God is holy. His holiness saturates His entire being. The essence of His holiness is His otherness. God is wholly other. He is unlike anyone else. No one can compare to Him. Two times in Chapter 11, the people of God were commanded to be holy since God is holy (44 & 45). Since God is distinct, He wanted His people to be distinct from all other nations. God gave the Israelites specific rules and regulations so that the world would know that they belonged to Him. God is holy and His people were to be holy because they belonged to Him, served Him, and functioned according to His purposes.
Warning: Reading this entire section may be hazardous to your mental and emotional state today! The functional holiness of the Israelites was captured in the Holiness Code of Leviticus. The blend of dietary, health, and sanitation laws (ethical rules come later, cf. Chapters 17-27) were designed to help the Israelites, and their neighbors, see that they belonged to God. While some of these laws do reflect sensible hygiene for people living in close quarters, they were fundamentally, laws designed to reflect His holiness. The Israelites were journeying toward a land filled with idolatry. The idolatry was evident, among other things, in what the people living ate. For the Israelites, a distinct diet would serve as a shield against assimilation. The intricate guidelines of God’s Sinai Diet Plan were based on what was regarded as clean or unclean. The word clean means acceptable to God in worship. The word unclean means unacceptable to Him, and therefore, banned from the Tabernacle. In this case, the words clean and unclean were ritual concepts, not moral qualities. The categories for animal consumption were arranged according to their natural habitat: land (2b-8), sea (9-12), sky (13-23), and ground (41-43). The criteria for eating, for example, of eating cattle, sheep or goat as opposed to eating camel, rabbit or pig (no bacon!) was twofold: fully split hooves and chewing cud. The criteria for seafood was also twofold: scales and fins (no lobster!). There’s no criteria for birds, just a list of forbidden feather friends (harshly designated as “detestable,” supposedly because they fed on dead flesh). Among the insects, only those with joints which allowed for hopping were permitted on the menu (recall John the Baptist and locusts!). The creatures voted least favorable to the Hebrew palate were those that had unbroken contact with the ground (i.e. snakes, rodents, the lizard, and the lovable gecko!). All of these food laws helped keep Israel distinct from its surrounding culture.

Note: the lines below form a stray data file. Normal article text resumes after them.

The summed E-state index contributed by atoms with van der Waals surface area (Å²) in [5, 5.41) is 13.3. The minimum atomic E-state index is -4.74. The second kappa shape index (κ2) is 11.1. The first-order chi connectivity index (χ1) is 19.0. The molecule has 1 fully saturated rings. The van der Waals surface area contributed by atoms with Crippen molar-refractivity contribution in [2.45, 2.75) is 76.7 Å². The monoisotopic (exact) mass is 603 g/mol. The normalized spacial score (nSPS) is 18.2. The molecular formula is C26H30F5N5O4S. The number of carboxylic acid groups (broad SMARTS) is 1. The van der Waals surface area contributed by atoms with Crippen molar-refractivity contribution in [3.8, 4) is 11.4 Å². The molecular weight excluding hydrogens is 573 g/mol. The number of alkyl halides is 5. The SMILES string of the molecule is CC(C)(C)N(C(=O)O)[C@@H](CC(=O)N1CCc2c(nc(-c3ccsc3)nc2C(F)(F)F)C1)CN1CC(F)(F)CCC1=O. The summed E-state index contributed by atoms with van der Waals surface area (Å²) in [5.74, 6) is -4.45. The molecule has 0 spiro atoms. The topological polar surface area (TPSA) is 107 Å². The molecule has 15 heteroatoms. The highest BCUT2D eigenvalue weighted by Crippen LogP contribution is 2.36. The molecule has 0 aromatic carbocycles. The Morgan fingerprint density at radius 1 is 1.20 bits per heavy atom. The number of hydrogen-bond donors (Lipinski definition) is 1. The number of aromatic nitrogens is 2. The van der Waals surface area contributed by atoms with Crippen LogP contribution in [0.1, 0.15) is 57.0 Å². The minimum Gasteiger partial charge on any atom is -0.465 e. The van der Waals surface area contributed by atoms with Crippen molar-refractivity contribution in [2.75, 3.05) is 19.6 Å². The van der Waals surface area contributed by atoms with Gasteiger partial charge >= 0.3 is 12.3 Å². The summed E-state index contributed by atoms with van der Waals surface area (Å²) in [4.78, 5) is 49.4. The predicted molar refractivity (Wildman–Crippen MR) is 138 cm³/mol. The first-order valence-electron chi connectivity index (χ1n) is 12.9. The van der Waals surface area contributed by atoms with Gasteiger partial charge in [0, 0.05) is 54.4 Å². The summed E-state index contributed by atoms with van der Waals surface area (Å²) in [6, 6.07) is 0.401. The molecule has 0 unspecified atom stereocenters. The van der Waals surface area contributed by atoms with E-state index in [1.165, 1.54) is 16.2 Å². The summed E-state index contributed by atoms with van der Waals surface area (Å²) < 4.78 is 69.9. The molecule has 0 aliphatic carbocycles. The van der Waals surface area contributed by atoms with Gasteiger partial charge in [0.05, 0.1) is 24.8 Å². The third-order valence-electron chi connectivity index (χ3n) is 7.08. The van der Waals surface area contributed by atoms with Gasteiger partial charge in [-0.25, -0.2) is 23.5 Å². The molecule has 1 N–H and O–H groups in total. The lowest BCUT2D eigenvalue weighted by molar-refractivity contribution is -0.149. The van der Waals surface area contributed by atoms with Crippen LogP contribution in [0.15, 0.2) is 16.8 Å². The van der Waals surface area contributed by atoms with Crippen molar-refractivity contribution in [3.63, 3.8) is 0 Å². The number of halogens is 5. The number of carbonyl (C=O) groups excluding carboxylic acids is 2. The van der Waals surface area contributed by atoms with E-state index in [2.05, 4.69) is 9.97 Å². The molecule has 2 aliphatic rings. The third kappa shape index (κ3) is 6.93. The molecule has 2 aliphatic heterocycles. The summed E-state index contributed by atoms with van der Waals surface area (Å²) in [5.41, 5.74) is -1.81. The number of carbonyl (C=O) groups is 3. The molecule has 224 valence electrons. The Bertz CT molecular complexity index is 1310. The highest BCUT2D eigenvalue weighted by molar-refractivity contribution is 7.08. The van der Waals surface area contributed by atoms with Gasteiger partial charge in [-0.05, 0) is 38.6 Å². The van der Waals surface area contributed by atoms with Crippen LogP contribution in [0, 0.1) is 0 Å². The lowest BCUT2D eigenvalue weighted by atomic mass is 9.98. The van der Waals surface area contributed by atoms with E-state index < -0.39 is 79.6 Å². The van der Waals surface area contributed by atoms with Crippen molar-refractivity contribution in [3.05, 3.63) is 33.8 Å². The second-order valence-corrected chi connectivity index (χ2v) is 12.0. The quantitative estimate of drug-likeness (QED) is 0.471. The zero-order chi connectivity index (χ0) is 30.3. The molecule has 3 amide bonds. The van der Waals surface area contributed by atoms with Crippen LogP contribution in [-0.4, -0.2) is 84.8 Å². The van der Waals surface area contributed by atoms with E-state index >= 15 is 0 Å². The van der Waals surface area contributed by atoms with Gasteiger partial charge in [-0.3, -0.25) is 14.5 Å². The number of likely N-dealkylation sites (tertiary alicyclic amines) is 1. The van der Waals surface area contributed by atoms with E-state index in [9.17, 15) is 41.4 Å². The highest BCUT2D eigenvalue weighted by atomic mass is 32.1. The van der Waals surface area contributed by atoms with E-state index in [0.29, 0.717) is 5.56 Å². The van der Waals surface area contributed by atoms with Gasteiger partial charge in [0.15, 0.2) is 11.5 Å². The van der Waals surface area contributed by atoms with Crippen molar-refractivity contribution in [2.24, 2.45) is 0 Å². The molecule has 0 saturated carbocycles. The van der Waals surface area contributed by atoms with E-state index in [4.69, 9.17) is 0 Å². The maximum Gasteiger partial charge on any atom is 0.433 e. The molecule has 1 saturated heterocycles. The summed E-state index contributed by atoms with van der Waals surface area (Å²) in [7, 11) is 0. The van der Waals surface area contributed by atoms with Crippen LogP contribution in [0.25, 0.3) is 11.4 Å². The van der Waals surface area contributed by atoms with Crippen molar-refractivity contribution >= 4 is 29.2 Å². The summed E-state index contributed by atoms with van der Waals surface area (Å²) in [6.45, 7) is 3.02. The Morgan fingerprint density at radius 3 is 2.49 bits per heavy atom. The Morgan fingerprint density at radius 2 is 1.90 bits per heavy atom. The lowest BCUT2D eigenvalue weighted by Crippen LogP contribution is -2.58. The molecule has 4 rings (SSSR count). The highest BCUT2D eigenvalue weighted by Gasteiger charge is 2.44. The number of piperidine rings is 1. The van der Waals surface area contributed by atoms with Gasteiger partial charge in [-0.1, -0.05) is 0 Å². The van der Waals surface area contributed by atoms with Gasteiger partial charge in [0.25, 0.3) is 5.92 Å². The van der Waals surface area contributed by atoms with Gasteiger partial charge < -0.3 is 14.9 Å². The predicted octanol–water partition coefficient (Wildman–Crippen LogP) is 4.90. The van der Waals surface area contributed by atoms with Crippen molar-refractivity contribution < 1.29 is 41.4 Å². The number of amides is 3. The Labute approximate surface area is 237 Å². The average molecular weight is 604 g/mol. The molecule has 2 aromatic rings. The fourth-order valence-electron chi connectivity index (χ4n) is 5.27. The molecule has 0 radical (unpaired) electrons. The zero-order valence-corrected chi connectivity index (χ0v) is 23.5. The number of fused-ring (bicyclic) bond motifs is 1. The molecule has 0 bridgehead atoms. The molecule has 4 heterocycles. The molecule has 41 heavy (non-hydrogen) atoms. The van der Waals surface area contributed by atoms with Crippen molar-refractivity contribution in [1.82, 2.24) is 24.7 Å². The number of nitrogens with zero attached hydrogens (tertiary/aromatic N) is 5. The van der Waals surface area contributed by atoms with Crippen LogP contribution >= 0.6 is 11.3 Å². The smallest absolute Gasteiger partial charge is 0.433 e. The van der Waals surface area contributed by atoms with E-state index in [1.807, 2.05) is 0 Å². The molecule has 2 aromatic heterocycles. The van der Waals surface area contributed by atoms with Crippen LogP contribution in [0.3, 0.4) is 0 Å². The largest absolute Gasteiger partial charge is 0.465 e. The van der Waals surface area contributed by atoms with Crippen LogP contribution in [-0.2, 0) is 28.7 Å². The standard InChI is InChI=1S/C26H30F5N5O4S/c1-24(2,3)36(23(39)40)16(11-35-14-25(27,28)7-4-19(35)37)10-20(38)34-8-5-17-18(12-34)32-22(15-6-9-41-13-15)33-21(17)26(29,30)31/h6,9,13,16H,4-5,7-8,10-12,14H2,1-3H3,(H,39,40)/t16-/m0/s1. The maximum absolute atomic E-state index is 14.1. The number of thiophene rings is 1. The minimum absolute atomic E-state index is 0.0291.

The ritual impurity, not moral impurity, of childbirth was briefly addressed in Chapter 12. In this section, God was not denigrating the value of motherhood. There wasn’t anything sinful about childbirth. The objective was exactly the opposite. The physical discharges after birth rendered the mother ceremonially unclean because giving birth, while wonderful, is not a normal physical state (for most women!). After a period of ritual purification, the mother was restored to communal life and worship. If the mother gave birth to a boy, she was regarded as ritually unclean for one week. On the eighth day, she was restored and her baby was circumcised (3). For an additional thirty-three days, she entered a period of ritual purification. If the mother gave birth to a girl, she was regarded as ritually unclean for two weeks and her period of purification lasted for sixty-six days (Question: Why twice as long if a girl? Answer: We don’t know!). At the end of the purification period, whether she had a boy or girl, the mother gave a Burnt Offering, a lamb if she could afford one, or two turtledoves or a pigeon, if she could not. She also made a Sin Offering for atonement, the bird of sacrifice was again determined by her economics. It is worth peeking ahead and reading about Joseph, Mary, and the birth of Jesus as this special family in Luke 2:21 as this special family applied Leviticus 12 to their own lives. It was the depth of our Lord’s condescension that He came to earth and was born to a mother who, along her husband, was so poor that they could afford only two turtledoves.
In Chapter 13, God’s laws for His people shifted from motherhood to mildew and leprosy (i.e. skin diseases). Earlier, God told the priests that they had to distinguish between the holy and the profane (cf. 10:10-11). They had their work cut out for them with this responsibility. This entire chapter is heavy sledding because it deals with skin diseases (1-46), contaminated clothing (47-59), and how both issues affected a person’s ritual cleanness. Regarding skin-related diseases, the priest (though not a licensed dermatologist) provided a thorough examination based on specific symptoms. Certain diseases made a person unclean (i.e. psoriasis or leprosy), whereas, other concerns did not render one unclean (i.e. a rash, eczema, scars, burns, and baldness, whew!). Leprosy was a broad term that included a variety of skin diseases. In this case, a leper was declared ritually unclean and lived a lonely life, barred from communal life and worship.
In more ways than can be addressed these chapters point to our great need that can only be met in Christ. We are all sinners or lepers. When Jesus came, He dared to touch the lonely leper, against all medical protocol, and by His death He made the unclean sinner clean, forever!
Lord God, there is much in this section of Leviticus that befuddles us and even bothers us. However, we know that every word in Your Word is precious. This portion of Your Word is ultimately precious to us because it points us to Jesus, our Living Word, who was willing to come and give His life for broken and diseased sinners like us. Thank You, Jesus! In Your mighty Name, we pray, Amen.